This is definitely not a gloomy or dark series like some of my X-books. It’s much more of a classic X-adventure tale. But Magneto provides an edge and hint of danger lingering in the background. Besides the original five X-Men and Magneto, are there any other mutants the two of you would like to use in the book?

Cullen Bunn: So many mutants! If you’ve read my UNCANNY X-MEN run, you’ll know that I love the mutants of the Marvel Universe, and I enjoy bringing in characters you haven’t seen in a while. That will continue. I’ve got some exciting guest stars and villains coming up in this book. This book provides the opportunity to see some mutant encounters you would never, ever expect.

Jorge Molina: Personally I’m a big fan of Gambit since I was a kid, so any chance I get to draw him is always welcome. Plus redesigning him would be fun. What sorts of threats can we expect in the comic? I can’t imagine Magneto’s recent associates, like Mystique and the Hellfire Club, not having an opinion about him allying with the X-Men like this.

Cullen Bunn: Magneto’s actions and former alliances definitely create the groundwork for some of the threats the X-Men will face. In the first issue, you’ll see one of the greatest super villain duos of all time, and there’s more to come! Classic X-villains! New adversaries! The X-Men will not have a lot of time to sit on their laurels.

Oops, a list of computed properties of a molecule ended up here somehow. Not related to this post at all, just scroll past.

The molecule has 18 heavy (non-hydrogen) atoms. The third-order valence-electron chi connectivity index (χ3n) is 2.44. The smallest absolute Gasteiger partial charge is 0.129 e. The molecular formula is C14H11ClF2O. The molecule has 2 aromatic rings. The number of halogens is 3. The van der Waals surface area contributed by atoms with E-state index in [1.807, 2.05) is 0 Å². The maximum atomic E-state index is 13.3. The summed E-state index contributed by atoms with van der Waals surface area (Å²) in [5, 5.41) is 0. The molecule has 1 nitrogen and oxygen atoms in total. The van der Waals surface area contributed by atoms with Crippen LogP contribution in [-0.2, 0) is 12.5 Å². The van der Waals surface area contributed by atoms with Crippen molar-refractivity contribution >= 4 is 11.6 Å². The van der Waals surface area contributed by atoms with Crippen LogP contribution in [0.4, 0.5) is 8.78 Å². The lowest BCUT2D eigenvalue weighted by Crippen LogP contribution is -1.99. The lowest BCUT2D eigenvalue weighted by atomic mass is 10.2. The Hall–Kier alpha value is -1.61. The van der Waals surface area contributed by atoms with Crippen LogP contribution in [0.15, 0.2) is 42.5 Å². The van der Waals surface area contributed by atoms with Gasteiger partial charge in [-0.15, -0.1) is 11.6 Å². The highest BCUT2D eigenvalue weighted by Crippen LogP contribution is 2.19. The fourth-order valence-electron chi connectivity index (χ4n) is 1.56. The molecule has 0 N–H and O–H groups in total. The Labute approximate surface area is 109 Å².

Jorge Molina: Having read the first issue, all that I can say is that some old classic villains are back giving the X-Men a hard time, just like the old days. Finally, what sort of relationship will this book have with its “sister” title, X-MEN GOLD? Can we expect to see Kitty Pryde and company sooner or later?

Cullen Bunn: The Gold and Blue teams are out there in the same universe, so there’s every possibility of them meeting. It’s not in the works for the immediate future, but it’s bound to happen!

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Marc Guggenheim and Ardian Syaf go for the gold in a new X-Men series!

X-Men fans, grab a few more long boxes for 2017 because the Children of the Atom have returned, in tip top shape, to grab your attention and fill those cardboard receptacles.

It all begins with X-MEN GOLD, written by Marc Guggenheim and drawn by Ardian Syaf. Double shipping, the book seeks to return the mutants to their roles as super heroes and symbols of hope not just for their own kind but for all people. With Kitty Pryde back from space to lead the team and Rachel Grey taking on a new identity, change with a connection to the past seems the order of the day.